OTTAWA — Brian Mulroney says the government should enlist a former prime minister to lead a high-powered delegation to China to win the release of two imprisoned Canadians — but not him.
“What they might want to do is take a look at sending over someone like Jean Chretien, who has a lot of respect of the Chinese,” Mulroney told The Canadian Press.
Mulroney said the former Liberal prime minister should be accompanied by another well-placed Canadian: Chretien’s son-in-law Andre Desmarais, the deputy chairman and co-CEO of Montreal’s Power Corporation. Desmarais is also the honorary chairman of the Canada-China Business Council.
Desmarais “is held in extremely high regard by the Chinese and probably knows more about China than any other living Canadian that’s not in public life,” said Mulroney.
“You could put a delegation together led by former prime minister Chretien and a few others, but mostly Chretien and Andy Desmarais, and go over there and sit down with people Jean has grown up with in politics, who hold senior positions, leadership positions, in the government of China and say, ‘Hey, let’s get this done,’ ” said Mulroney.
Ex-diplomat Michael Kovrig and entrepreneur Michael Spavor are under arrest in China facing allegations of espionage and endangering national security. Their imprisonment has sparked international condemnation that their detention is arbitrary, but China has rebuffed the government’s many attempts to engage on the issue.
Many see their imprisonment as retribution for Canada’s decision to arrest Chinese high-tech scion Meng Wangzhou on an extradition request from the U.S. China has also barred some Canadian canola shipments and is cracking down on other agricultural exports.
Rumours of such a delegation of special Canadian envoys to China have been circulating in Ottawa, but so far it hasn’t happened.
“This is not the first time we’ve been asked the question, but we don’t have any announcements planned or decisions planned in the near future,” said Prime Minister Justin Trudeau’s spokesman Cameron Ahmad.
A Power Corp. spokesman said Desmarais declined to comment, while a spokesman for Chretien did not return a request for comment.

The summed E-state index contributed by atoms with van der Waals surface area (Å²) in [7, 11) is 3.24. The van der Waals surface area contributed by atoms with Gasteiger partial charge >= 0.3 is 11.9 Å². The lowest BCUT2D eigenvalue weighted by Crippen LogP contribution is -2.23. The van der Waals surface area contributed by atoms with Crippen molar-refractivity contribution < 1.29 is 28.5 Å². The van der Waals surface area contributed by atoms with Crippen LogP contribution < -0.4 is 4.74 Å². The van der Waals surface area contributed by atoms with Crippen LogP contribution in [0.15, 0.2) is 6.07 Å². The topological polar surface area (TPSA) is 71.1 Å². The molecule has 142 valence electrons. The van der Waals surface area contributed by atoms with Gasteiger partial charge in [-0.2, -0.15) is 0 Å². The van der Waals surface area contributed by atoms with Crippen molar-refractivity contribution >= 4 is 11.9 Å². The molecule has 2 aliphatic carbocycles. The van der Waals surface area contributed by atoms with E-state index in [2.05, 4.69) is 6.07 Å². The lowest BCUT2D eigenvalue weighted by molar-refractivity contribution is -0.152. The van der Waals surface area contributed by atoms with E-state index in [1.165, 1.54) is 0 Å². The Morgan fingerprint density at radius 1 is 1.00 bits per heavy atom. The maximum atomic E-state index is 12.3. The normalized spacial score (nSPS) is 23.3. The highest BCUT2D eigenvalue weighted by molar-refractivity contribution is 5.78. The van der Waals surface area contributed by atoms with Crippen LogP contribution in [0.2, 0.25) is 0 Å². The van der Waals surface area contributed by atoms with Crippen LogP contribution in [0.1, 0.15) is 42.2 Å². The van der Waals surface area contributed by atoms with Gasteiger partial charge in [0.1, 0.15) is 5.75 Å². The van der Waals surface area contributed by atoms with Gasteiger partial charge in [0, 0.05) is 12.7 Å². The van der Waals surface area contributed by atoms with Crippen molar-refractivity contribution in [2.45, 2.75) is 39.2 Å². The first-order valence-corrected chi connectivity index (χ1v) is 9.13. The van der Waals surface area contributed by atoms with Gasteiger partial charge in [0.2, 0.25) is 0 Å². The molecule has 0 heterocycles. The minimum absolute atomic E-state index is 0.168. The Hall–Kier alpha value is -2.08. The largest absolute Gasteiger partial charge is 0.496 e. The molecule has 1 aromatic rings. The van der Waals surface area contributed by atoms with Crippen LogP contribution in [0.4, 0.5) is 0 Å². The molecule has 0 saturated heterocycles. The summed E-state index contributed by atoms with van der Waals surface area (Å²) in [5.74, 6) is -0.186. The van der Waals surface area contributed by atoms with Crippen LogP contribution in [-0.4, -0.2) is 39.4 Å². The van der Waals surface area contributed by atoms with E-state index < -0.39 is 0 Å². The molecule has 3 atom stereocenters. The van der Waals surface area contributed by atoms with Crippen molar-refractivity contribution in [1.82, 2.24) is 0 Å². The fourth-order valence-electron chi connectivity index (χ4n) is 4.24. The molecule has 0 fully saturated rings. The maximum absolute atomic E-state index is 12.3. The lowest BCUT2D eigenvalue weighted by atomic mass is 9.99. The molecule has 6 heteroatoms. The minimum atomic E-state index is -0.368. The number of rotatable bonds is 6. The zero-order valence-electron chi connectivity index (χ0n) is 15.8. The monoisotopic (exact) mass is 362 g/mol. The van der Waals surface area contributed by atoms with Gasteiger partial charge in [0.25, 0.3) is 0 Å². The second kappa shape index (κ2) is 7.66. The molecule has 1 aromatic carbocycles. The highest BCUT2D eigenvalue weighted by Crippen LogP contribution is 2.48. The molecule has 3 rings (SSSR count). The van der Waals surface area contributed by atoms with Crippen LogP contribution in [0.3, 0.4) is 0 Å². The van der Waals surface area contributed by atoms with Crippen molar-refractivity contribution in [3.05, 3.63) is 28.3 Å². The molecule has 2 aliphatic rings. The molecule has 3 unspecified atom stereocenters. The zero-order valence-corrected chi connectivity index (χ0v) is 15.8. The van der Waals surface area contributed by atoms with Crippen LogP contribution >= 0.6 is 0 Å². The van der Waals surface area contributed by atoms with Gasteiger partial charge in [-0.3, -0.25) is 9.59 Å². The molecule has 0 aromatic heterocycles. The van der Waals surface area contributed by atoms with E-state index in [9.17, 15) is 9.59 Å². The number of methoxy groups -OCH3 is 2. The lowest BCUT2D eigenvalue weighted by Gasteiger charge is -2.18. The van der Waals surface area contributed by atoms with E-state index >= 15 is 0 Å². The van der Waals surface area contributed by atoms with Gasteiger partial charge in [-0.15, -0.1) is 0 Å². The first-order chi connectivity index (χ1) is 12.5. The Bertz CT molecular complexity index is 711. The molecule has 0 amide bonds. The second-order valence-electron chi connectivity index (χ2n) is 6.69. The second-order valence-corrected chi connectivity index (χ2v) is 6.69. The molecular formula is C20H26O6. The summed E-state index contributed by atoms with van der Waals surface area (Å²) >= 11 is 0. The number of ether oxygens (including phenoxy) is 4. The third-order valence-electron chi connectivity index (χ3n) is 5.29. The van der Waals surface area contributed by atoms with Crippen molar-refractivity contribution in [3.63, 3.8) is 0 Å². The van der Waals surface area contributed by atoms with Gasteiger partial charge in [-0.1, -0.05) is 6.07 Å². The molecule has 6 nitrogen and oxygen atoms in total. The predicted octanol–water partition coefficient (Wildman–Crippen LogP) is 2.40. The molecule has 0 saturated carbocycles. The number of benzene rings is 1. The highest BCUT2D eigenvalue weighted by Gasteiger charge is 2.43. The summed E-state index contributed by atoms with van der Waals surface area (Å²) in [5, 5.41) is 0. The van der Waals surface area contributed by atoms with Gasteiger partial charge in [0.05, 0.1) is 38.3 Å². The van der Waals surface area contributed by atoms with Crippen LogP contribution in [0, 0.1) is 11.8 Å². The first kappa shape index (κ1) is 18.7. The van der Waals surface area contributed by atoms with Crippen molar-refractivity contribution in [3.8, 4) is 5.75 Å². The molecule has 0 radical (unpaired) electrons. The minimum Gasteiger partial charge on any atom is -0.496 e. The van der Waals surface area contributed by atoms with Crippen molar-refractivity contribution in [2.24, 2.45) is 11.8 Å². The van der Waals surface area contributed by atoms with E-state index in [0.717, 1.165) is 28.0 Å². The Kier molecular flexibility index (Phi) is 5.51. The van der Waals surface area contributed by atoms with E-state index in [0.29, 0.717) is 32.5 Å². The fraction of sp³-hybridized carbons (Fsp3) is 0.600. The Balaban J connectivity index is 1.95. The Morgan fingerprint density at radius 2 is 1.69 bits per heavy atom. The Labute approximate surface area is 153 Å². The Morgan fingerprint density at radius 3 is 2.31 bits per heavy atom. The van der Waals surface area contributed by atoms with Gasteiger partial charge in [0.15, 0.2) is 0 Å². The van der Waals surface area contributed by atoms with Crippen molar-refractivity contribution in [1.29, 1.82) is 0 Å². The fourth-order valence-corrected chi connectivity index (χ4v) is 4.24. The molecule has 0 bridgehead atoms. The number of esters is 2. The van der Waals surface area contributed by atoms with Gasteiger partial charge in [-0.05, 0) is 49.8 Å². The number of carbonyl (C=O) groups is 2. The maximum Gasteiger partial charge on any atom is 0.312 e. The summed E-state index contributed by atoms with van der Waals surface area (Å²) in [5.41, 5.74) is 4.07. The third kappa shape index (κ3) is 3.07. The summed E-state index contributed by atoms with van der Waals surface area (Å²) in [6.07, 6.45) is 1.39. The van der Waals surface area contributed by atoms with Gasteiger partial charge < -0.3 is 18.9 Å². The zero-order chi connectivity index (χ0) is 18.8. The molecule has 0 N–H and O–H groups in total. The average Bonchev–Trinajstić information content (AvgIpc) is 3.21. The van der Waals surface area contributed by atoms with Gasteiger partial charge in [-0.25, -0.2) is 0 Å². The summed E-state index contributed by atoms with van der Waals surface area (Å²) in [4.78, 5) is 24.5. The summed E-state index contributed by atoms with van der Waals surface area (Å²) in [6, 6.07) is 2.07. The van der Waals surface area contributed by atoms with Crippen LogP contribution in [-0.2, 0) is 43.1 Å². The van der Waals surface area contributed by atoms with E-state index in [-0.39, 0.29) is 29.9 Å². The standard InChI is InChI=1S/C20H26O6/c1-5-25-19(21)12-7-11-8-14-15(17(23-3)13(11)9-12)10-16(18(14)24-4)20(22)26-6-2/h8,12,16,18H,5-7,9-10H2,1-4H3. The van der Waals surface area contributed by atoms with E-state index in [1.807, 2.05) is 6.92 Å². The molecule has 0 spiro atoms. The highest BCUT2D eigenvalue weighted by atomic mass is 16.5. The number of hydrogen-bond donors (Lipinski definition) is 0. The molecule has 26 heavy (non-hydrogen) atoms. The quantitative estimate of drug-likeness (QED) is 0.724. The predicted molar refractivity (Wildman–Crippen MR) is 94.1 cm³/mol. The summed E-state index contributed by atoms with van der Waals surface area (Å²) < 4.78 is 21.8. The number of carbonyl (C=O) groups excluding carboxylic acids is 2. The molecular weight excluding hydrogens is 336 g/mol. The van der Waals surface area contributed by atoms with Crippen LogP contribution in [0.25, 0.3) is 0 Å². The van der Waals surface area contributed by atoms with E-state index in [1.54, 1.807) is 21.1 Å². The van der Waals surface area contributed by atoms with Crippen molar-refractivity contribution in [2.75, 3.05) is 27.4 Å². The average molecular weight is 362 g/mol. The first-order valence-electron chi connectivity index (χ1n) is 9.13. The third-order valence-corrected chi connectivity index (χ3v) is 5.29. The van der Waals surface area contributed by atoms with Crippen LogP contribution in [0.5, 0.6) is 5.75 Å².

Trudeau, in France for D-Day anniversary services Thursday, said in a televised news conference that he was concerned that China could broaden its crackdown on Canada’s exports, and that he might seek a meeting with Chinese President Xi Jinping later this month.
We will see whether it would be appropriate or desirable to have a conversation directly with the Chinese President
China has already blocked imports of Canadian canola seed and looks set to boost customs’ examinations of pork shipments as a diplomatic dispute deepens.
“We are … worried about their actions on canola and the potential for other actions against other products,” Trudeau said.
Trudeau, accused by opposition parties of bungling relations with China, is due to attend a summit of the Group of 20 nations in Japan at the end of June. China is also a member.
Asked whether he might talk to Xi on the sidelines of the event, Trudeau said, “Certainly we will see whether it would be appropriate or desirable to have a conversation directly with the Chinese President.”
Trudeau tapped Mulroney to advise the government on the renegotiation of the North American Free Trade Agreement. The former Progressive Conservative leader gave advice on how to deal with President Donald Trump — a neighbour Mulroney befriended in their Florida vacation communities.
But in terms of who has the ear of China, Mulroney deferred to his one-time political opponent who, clashed with him as the leader of the official Opposition in the early 1990s.
During his 10 years as prime minister, Chretien made half a dozen trips to China. He rebooted Canadian relations with the People’s Republic after a long pause following the 1989 Tiananmen Square massacre, which saw the Chinese military kill hundreds, perhaps thousands, of unarmed student protesters.
Chretien also created the Team Canada concept, leading delegations of provincial premiers and business leaders to China to grease the wheels of new business deals.
In his post-political life, Chretien has remained actively engaged on China-related issues in his work with the law firm Dentons. His frequents visits to China occasionally garner headlines, including an April 2016 visit when he met with Chinese Premier Li Keqiang.
“Premier Li noted that China-Canada relations developed into a ‘golden decade’ during Mr. Chretien’s administration and that China appreciates Mr. Chretien’s contributions to promote the development of China-Canada relations,” said a statement accompanying a photo of the two men warmly shaking hands, on the website of the Chinese government’s State Council.
Desmarais’s August 2016 visit to Beijing was also noted on the Canada-China Business Council’s website with a photo supplied by China’s state-controlled Xinhua news agency depicting his smiling handshake with Chinese Vice-Premier Wang Yang.
Power Corp. has had ties with China’s largest business conglomerate dating back to the mid-1980s, when Mulroney was in power in Canada.
Mulroney acknowledged that his suggestion has echoes of the 2009 visit that former U.S. president Bill Clinton made to North Korea, where he was able to secure the release of two imprisoned journalists. He suggested there might be a lesson for Canada in how the U.S. sometimes taps its ex-presidents for delicate diplomacy.
“They know how to use their former leaders.”
— With files from Reuters